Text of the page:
I visited China as part of my Japan->UK overland trip, and spent a few days in Shanghai after arriving from Japan on the ferry. The most noticeable thing about Shanghai is the pollution. While standing on the Bund, the Pearl building across the river was only just visible in the haze.
It's in the evening that Shanghai becomes special - the view across the river from the Bund is amazing, all the buildings are lit up, rather like Hong Kong (but not quite as good!), and the light show on the Pearl Building is pretty cool.
I took the train out to Shanghai airport, I wasn't flying anywhere but the Maglev train travels at 431Kph, so it was an opportunity not to miss! I also made it up to the 88th floor of the Jinmao Tower. The views are spectacular, and I even managed to spot the boat I had arrived from Japan on. However, the worst part was looking down the internal atrium from the 88th floor all the way down to the 55th floor. It took all of my nerve to look over the edge.
Crossing the road in China
Crossings without lights: (white stripes on road) elsewhere in the world you either a) wait until the traffic stops and then start to cross. b) step out when there is a gap in the traffic, and once you are on the crossing then any traffic will stop. These are the two rules. However in Shanghai this is not the case - cars etc. move across the crossing at ALL times, you do not have priority at any time.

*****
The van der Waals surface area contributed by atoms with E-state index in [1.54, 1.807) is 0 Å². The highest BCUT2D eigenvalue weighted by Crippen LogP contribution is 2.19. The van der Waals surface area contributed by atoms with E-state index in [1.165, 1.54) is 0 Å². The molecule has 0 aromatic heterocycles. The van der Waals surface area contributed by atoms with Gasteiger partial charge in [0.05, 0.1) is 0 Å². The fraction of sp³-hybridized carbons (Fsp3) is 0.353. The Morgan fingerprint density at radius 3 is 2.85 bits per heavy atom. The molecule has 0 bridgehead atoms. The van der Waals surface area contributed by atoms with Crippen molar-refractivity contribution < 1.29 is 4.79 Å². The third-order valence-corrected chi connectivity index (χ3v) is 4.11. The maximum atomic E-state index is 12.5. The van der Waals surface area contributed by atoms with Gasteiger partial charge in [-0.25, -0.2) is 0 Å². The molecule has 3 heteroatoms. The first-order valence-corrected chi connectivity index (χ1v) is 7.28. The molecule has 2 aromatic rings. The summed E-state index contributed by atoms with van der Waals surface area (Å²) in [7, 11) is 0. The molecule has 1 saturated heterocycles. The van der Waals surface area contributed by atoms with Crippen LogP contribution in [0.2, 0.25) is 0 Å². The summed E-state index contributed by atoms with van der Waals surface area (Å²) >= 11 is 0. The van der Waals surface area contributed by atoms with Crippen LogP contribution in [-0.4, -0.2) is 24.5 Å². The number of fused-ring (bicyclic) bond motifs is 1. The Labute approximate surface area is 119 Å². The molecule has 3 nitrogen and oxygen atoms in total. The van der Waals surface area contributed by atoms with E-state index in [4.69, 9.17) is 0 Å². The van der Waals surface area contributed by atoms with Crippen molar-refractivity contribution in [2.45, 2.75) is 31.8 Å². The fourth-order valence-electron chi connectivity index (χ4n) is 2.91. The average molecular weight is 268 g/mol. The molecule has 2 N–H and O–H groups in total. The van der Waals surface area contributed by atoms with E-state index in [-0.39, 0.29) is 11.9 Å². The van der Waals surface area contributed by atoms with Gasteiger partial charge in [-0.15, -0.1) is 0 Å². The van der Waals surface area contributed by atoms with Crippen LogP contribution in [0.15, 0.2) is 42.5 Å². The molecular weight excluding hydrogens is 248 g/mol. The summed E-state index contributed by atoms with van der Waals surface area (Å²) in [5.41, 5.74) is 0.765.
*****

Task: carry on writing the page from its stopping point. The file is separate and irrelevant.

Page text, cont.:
Crossings with lights: (green and red men) elsewhere in the world, you wait until the green man, and then it is safe to cross. You have a limited time to get across. In Shanghai the green man means nothing - the red man builds up a glut of humans, that are released on the green man, and it is hoped that there are enough of them to overwhelm the cars, if not - the cars have priority.
None of the rules apply to bikes or mopeds - they can cross with you, against you, drive on the road, the pavement, up the wrong side of the street against the traffic. You name it - they do it.
I found myself in China again as part of my 'Silk Road' trip in 2008. The plan was to see the terracotta army, and then take the new train line into Lhasa in Tibet. However that's not what happened, as the day before I left the UK riots erupted in Tibet, and the Chinese authorities shut the border to Westerners.
So that meant as well as getting to see the terracotta army I made it to Yangshuo to see the wonderful karst peaks that surround the town. Yangshuo itself is very touristy with lots of boats bringing hoards of tourists down the Li river from Guilin. However it's still a very attractive town, and most of the tourist are native Chinese ones. You can get pretty much anything you want (and a few things you wouldn't) there.